Yeast archeology to understand beer making in North America
Dear brew enthusiasts,
Here, we will focus on the archaeology of beer brewing. I am sure you have read about the recent discovery of a large brewery in ancient Egypt. Now, few will question me when I say that this is an exciting discovery. However, I will not talk about it since it has received enough coverage on the web. It did inspire me to look at other archaeological research on brewing. Perhaps, you will not be surprised to learn that genome sequencing and computational analyses have helped travel back in time and answer some interesting questions.
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Here, I will discuss a paper by the Christian Landry group that describes the isolation, characterization and genome sequencing of a yeast strain found in an archaeological site in Québec, Canada. The authors could catch living yeast cells roaming in known old brewing facilities through a basic sampling approach.
Genome sequencing of this strain (termed “Jean-Talon) and comparisons to sequences from modern beer yeasts helped the authors establish the probable origin of the yeast strange used in the late 19th century. Growth assays further helped established the strains provenance, suggesting that while it originates in Europe, it may have been used as late as the 1960s
Let’s dive in.
To isolate strains, the authors sampled the vaults of the Intendant’s Palace of Nouvelle France. The building is a historical site in Québec City, where brewing started in the early 17th until the 20th century when cobalt poisoning halted beer production. Media plates were left open in the vaults and incubated to grow yeast colonies for characterization.
The authors captured a series of yeast colonies this way, most of which turned out to be Saccharomyces cerevisiae. DNA staining, followed by quantification, then helped establish that these cells’ ploidy level is 4n (4 copies of each chromosome). Representative strains were then sequenced, generating a view of genetic diversity within the genome.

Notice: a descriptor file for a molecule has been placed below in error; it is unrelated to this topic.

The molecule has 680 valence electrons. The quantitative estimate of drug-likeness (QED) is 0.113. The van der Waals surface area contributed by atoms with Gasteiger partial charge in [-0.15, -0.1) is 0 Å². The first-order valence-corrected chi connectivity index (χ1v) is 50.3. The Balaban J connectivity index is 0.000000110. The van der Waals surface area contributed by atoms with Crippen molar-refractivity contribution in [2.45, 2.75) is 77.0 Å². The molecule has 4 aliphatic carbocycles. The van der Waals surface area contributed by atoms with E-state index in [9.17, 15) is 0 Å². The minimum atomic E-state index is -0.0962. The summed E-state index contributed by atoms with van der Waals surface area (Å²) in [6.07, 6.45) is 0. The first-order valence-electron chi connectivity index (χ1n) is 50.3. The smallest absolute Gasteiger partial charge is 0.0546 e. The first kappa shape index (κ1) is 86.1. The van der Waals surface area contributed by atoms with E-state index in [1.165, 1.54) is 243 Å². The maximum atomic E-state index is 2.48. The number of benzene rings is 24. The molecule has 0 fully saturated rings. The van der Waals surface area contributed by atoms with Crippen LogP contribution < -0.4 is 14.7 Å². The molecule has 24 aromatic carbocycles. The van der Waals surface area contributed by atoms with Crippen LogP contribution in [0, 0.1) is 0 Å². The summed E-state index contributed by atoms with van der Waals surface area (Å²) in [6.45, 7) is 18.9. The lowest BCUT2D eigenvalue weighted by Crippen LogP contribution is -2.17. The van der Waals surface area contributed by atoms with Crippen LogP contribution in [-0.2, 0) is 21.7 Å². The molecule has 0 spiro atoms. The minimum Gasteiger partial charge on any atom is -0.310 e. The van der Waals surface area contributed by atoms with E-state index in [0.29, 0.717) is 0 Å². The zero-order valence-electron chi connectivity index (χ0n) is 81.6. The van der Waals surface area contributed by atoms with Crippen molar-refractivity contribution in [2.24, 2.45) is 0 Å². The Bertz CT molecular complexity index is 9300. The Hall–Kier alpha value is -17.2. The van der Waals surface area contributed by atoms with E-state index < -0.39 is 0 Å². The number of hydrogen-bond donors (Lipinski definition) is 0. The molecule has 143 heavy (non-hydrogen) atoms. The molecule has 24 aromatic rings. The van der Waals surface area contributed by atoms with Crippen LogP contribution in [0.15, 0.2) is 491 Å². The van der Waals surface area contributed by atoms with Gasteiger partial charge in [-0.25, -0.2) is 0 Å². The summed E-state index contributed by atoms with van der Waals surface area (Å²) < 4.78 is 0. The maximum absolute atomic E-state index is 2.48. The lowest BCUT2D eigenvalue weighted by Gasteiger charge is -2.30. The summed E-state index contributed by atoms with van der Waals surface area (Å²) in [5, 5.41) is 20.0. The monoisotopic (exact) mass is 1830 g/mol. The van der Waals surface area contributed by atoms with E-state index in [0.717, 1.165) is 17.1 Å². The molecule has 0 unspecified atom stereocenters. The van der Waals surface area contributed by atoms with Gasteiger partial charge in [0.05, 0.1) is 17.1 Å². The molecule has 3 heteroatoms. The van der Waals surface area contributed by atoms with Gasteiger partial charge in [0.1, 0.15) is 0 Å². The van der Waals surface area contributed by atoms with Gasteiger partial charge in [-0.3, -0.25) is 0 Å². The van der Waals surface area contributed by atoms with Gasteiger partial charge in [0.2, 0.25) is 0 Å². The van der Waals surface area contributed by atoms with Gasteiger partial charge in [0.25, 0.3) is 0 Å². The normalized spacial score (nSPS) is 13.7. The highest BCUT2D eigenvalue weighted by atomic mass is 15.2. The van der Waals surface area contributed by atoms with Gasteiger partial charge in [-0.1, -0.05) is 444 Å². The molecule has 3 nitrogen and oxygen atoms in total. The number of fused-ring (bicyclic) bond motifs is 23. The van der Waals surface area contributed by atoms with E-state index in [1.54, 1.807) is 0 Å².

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Having obtained the genome sequence, one can look for single nucleotide polymorphisms. These are single nucleotide sequence variations that scientists can use to study genetic diversity and relatedness between strains. By comparing the set of SNPs in the Jean-Talon strain and comparing this with two previously generated datasets, describing a broader collection of strains, the authors were able to place their strain into a group of isolates, known to be used for beer and bread making. Furthermore, their analyses indicate that Jean-Talon is most related to strains that have come from Europe rather than North America.
Of course, these findings raise questions about when the strain was introduced or used for the first time. Does the strain originate from the early 17th century when colonists started the brewery? Or is Jean-Talon a contemporary yeast in use as late as the 1960s?
The answer is maybe both. While the strain appears to have European ancestry, yeast growth assays in the presence of Cobalt helped establish that the Jean-Talon strain is relatively tolerant of this element. Further analyses found that tolerance to Cobalt is higher than levels observed in many other yeast strains. These results suggest that Jean-Talon was used extensively on site where it was allowed to adapt to higher levels of Cobalt.
While the paper goes into much further detail on the evolution, organization and function of the Jean-Talon genome, I will leave it here and emphasize how a combination of genome sequencing, comparative analyses and functional assays can help us untangle the history of the living beings that surround us.
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Edgar, The Beerologist
Edgar Huitema is a Scientist, Brewer & Scientific Consultant at ExtrAnalytics. Subscribe to my free newsletter to get the latest advances in science. Contact me for a friendly chat about your needs and our research.